You finally did it. You’re the dog that caught the car. It took a while, but you’ve landed your “case of a lifetime.” That potentially career-defining case with a unique combination of complex legal issues, potentially significant damages and a defendant who can pay the tab. But the case won’t be easy and it won’t be quick. It is not long before a new challenge sets in: can your practice survive a lengthy and expensive litigation? Should you, or can you, even take the case?
The financial burdens of pursuing a complex, long-term litigation shouldn’t be taken lightly. A defendant with deep pockets knows how to play the game and almost certainly will try to grind you down, wear you out and make such a venture financially untenable. You’ll weather discovery battles, depositions, expert analysis, reports and testimony, multiple motions, possible interlocutory appeals and perhaps a costly trial. Extensive travel could be involved. You might find you need additional or dedicated staffing for just this one case. Are you prepared to tackle these impending issues head-on?
Deciding to take on the case brings the obligation to your client to see it through to the end. That includes being prepared to make a significant investment of time, resources and dollars; an up-front investment with no guarantee of when—or even if—you’ll get any return.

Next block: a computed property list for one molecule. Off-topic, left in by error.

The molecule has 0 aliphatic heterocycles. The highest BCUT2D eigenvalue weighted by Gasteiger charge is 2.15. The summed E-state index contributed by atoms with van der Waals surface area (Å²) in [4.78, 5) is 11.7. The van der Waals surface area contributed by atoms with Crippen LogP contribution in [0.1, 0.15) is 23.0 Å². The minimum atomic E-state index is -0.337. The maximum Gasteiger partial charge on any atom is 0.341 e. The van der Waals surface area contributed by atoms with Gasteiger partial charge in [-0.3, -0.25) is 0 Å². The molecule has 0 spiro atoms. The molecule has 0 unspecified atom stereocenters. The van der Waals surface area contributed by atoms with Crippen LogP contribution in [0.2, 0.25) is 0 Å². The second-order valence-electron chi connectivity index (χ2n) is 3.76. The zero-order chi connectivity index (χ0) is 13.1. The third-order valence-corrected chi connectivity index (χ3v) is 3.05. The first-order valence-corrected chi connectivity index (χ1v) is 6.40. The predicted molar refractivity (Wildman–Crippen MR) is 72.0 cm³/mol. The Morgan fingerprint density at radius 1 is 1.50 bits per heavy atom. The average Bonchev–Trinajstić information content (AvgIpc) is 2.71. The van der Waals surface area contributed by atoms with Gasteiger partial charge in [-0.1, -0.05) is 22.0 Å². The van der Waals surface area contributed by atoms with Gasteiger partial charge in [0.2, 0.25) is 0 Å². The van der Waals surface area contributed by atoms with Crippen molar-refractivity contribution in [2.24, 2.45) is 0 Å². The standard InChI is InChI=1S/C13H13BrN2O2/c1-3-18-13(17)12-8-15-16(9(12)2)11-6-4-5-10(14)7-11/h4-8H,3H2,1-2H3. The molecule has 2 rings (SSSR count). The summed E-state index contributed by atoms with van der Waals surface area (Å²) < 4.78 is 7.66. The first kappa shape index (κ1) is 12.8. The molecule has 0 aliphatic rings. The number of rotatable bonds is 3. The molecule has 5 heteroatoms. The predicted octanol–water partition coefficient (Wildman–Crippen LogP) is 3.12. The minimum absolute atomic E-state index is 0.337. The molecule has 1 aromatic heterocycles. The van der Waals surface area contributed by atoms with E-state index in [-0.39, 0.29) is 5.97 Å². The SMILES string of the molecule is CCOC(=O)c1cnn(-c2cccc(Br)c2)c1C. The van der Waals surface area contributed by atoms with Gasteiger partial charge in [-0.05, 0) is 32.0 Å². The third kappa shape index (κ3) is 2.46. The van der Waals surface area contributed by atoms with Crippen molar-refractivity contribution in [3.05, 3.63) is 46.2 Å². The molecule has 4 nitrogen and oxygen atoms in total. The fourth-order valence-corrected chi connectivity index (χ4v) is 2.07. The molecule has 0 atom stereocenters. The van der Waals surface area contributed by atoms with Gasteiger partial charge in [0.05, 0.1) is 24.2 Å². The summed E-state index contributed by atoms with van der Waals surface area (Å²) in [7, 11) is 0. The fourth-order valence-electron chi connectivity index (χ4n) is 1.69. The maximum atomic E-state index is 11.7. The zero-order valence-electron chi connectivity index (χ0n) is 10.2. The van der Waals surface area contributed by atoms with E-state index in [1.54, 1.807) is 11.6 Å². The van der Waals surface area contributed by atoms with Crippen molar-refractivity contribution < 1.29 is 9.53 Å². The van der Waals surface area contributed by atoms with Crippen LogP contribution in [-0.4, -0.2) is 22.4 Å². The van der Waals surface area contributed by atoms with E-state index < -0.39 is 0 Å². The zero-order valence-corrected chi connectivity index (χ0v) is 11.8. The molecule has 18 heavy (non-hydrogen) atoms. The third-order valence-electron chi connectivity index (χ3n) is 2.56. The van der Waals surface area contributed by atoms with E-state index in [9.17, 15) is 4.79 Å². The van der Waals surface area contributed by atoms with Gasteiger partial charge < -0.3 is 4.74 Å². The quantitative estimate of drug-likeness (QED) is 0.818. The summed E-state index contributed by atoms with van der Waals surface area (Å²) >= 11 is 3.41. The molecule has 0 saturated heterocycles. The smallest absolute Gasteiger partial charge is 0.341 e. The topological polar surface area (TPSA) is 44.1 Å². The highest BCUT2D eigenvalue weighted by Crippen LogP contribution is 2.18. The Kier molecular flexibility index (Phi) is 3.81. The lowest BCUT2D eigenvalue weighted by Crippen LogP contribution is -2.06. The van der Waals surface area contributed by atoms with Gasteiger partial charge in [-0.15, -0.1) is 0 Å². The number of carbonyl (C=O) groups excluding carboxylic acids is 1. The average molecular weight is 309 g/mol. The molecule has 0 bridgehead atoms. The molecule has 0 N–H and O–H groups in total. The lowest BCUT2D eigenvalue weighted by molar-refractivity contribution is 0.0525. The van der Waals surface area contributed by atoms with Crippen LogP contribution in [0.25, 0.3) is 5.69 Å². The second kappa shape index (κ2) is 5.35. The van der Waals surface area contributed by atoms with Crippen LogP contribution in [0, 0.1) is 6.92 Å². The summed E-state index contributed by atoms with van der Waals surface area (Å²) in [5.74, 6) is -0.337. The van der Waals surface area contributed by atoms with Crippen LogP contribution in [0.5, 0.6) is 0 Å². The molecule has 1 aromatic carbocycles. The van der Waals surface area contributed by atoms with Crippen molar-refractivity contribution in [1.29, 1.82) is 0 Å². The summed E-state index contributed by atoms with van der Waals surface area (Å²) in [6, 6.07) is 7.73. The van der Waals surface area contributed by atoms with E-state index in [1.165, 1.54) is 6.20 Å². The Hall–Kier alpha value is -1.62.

The good news is that, it no longer has to be a case of David versus Goliath. The trend toward self-funding has been diminished—plaintiffs’ attorneys are no longer forced to sink hard earned fees or personal assets into a single large case or into the firm during its pendency. There are a variety of outside financial resources now available to help you level the playing field and not only survive, but thrive on the way to the finish line—no matter how long it takes to get there.
Financing can become imperative to keep your firm well positioned to handle not only extensive litigation costs, but also firm operational costs that don’t stop because you’re ensconced in a big trial. Better still, with available financing options tailored specifically to contingent-fee attorneys, you can determine the best way to deploy such resources. If you need to invest in the litigation, pay travel costs, hire experts or cover trial expenses, you may elect to use the line for that purpose. If the other segments of your practice are impacted while resources are redirected to the “big” case, you may need money to cover salaries, rent, utilities or other costs associated with running your firm during this time.
If you find that traditional lenders, like banks, can’t give you the amount of credit availability you need to effectively run your practice, consider alternative litigation financing sources that value your contingent fees as collateral. Almost always these specialty funders can provide you access to 2-3x’s more capital than a traditional funder.
In short, there are modern, available financing options at your disposal that will allow you to pursue that case of a lifetime, without having to put the rest of your practice in jeopardy to do so.